The burdens of running a transparent and accountable election have only increased, said Chris Harvey, Georgia’s former elections director. County election workers are expected to be better prepared to audit election results, maintain airtight election security records and respond to the public.

“They’re still trying to work through stuff that happened two years ago, and they’re looking at possibly a whole new round of it. If it ends up being close and allegations are made, it’s likely to start over again,” Harvey said. “Nothing has gone away. Everything just keeps getting added.”

In Forsyth County north of Atlanta, where Trump received 66% of the vote, Elections Director Mandi Smith said one of her biggest concerns this year is recruiting enough poll workers after so many left because of COVID-19 or the fallout from 2020.

“There’s a different spotlight on what we and our poll workers do than we had in the past,” Smith said. “People have always been watching, and we expect them to. Honestly, all we can ever do is take our past experiences and apply them to the future.”

While Smith said she’s confident in her employees and processes, she can’t predict how voters would respond to another tight or contested election.

Poll worker harassment

The 2020 election was a “perfect storm” of a new statewide voting system, COVID-19 and a heated political environment, said Milton Kidd, elections director in Douglas County west of Atlanta where 62% of votes went to Biden.

Poll workers dealt with people who took pictures of their license plates and called them “unpatriotic” while they were trying to do their jobs, Kidd said. In the elections office, angry voters repeatedly called and emailed employees with baseless complaints about the election.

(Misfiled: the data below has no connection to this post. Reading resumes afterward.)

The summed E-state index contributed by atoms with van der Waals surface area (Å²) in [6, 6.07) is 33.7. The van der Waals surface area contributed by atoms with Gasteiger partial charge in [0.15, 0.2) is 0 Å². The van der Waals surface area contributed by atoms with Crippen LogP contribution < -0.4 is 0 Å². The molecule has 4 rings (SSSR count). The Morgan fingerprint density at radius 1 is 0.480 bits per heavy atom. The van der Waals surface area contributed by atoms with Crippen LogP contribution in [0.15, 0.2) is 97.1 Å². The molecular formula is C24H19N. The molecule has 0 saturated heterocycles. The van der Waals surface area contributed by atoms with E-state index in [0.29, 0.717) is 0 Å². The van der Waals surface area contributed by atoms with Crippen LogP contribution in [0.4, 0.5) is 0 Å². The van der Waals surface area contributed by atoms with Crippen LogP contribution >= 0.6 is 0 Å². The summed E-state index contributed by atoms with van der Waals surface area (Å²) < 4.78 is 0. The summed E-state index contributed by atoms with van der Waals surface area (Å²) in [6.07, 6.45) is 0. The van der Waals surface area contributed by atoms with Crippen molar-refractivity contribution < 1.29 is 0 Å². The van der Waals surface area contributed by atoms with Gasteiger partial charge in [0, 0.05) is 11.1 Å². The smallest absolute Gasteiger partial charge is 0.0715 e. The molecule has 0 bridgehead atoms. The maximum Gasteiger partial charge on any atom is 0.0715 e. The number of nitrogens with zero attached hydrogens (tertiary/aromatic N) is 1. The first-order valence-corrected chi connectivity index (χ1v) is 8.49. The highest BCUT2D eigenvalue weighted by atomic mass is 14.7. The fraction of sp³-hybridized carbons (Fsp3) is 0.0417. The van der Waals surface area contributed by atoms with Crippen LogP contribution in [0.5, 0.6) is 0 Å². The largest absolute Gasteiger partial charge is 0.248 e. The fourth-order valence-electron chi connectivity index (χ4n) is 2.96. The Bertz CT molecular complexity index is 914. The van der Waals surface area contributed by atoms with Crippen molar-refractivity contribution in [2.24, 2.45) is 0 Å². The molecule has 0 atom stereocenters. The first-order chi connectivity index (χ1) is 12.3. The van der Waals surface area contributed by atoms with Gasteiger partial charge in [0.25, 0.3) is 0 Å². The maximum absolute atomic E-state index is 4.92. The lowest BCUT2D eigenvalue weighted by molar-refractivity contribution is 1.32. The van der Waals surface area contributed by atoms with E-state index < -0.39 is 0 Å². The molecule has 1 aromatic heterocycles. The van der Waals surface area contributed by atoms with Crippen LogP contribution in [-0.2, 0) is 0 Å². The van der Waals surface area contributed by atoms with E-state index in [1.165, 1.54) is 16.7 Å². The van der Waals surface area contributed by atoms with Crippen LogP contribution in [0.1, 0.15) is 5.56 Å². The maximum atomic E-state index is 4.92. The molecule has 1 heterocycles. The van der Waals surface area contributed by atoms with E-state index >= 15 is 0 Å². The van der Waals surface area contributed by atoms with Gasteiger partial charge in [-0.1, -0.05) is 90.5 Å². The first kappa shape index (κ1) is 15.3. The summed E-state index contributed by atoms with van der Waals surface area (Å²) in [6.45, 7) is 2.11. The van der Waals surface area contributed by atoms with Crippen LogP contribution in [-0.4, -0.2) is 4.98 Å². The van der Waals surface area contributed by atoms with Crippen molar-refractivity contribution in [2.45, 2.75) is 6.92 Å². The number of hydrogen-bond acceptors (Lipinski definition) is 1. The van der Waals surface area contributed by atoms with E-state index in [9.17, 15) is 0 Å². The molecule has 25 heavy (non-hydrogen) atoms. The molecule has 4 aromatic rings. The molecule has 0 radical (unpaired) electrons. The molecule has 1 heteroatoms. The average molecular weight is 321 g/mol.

“There are people in the community that are encouraging individuals to show up at polling locations to cause distractions and basically agitate in what will be a contentious time,” Kidd said. “The removal of civility from our electoral process pains me. I lose sleep because of that.”

Kidd said he’s prepared for high turnout, and he’s trying to educate voters about how they can get involved to learn about the election process firsthand by serving as poll workers or members of bipartisan vote review panels that count ambiguous ballot marks.

The difficulties of running elections stretched across Democratic and Republican counties, in both urban and rural areas.

In Jackson County north of Athens, where Trump won 78% of the vote, the 2020 election was a “nightmare” because of complaints from all sides about mask wearing rules along with a flood of absentee ballots that required additional workers to process, Elections Director Jennifer Logan said.

“There’s just a lot more people coming in and asking a lot of questions, but we use it as teaching moments,” Logan said. “People now are just superexcited about elections, which is good and bad. All of our efforts go to waste if you don’t show up and vote.”

Georgia 2022 election calendar

Oct. 10: Absentee ballots begin to be mailed.

Oct. 11: Deadline to register to vote

Oct. 17: In-person early voting begins

Oct. 22: First day of Saturday voting

Oct. 28: Last day to request an absentee ballot

Oct. 29: Second day of Saturday voting

Nov. 4: Last day of in-person early voting

Nov. 8: Election Day

Dec. 6: Runoff election (if necessary)